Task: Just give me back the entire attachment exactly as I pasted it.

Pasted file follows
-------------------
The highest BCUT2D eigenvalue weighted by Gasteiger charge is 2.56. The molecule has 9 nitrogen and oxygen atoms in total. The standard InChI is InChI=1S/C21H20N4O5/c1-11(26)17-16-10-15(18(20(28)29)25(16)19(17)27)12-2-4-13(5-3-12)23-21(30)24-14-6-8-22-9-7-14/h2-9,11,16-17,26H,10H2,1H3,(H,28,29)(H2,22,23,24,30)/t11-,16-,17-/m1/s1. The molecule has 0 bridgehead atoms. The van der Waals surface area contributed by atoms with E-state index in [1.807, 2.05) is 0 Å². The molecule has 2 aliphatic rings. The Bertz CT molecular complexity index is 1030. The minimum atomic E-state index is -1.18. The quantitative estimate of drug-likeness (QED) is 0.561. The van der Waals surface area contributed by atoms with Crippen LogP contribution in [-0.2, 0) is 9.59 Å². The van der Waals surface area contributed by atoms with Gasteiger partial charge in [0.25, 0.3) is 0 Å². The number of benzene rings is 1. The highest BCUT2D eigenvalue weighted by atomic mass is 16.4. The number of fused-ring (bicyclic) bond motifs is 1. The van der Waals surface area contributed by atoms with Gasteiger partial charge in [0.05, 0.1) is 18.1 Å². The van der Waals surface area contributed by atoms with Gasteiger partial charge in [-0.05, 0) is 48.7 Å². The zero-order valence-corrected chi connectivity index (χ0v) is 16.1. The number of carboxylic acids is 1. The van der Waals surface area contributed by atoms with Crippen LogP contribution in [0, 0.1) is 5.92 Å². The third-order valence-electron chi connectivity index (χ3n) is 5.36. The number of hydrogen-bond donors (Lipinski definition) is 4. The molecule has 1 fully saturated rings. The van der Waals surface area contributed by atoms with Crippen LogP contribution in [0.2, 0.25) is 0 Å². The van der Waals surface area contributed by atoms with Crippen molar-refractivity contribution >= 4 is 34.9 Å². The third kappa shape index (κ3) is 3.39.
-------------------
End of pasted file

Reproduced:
The highest BCUT2D eigenvalue weighted by Gasteiger charge is 2.56. The molecule has 9 nitrogen and oxygen atoms in total. The standard InChI is InChI=1S/C21H20N4O5/c1-11(26)17-16-10-15(18(20(28)29)25(16)19(17)27)12-2-4-13(5-3-12)23-21(30)24-14-6-8-22-9-7-14/h2-9,11,16-17,26H,10H2,1H3,(H,28,29)(H2,22,23,24,30)/t11-,16-,17-/m1/s1. The molecule has 0 bridgehead atoms. The van der Waals surface area contributed by atoms with E-state index in [1.807, 2.05) is 0 Å². The molecule has 2 aliphatic rings. The Bertz CT molecular complexity index is 1030. The minimum atomic E-state index is -1.18. The quantitative estimate of drug-likeness (QED) is 0.561. The van der Waals surface area contributed by atoms with Crippen LogP contribution in [-0.2, 0) is 9.59 Å². The van der Waals surface area contributed by atoms with Gasteiger partial charge in [0.25, 0.3) is 0 Å². The number of benzene rings is 1. The highest BCUT2D eigenvalue weighted by atomic mass is 16.4. The number of fused-ring (bicyclic) bond motifs is 1. The van der Waals surface area contributed by atoms with Gasteiger partial charge in [0.05, 0.1) is 18.1 Å². The van der Waals surface area contributed by atoms with Gasteiger partial charge in [-0.05, 0) is 48.7 Å². The zero-order valence-corrected chi connectivity index (χ0v) is 16.1. The number of carboxylic acids is 1. The van der Waals surface area contributed by atoms with Crippen LogP contribution in [0, 0.1) is 5.92 Å². The third-order valence-electron chi connectivity index (χ3n) is 5.36. The number of hydrogen-bond donors (Lipinski definition) is 4. The molecule has 1 fully saturated rings. The van der Waals surface area contributed by atoms with Crippen LogP contribution in [0.2, 0.25) is 0 Å². The van der Waals surface area contributed by atoms with Crippen molar-refractivity contribution >= 4 is 34.9 Å². The third kappa shape index (κ3) is 3.39.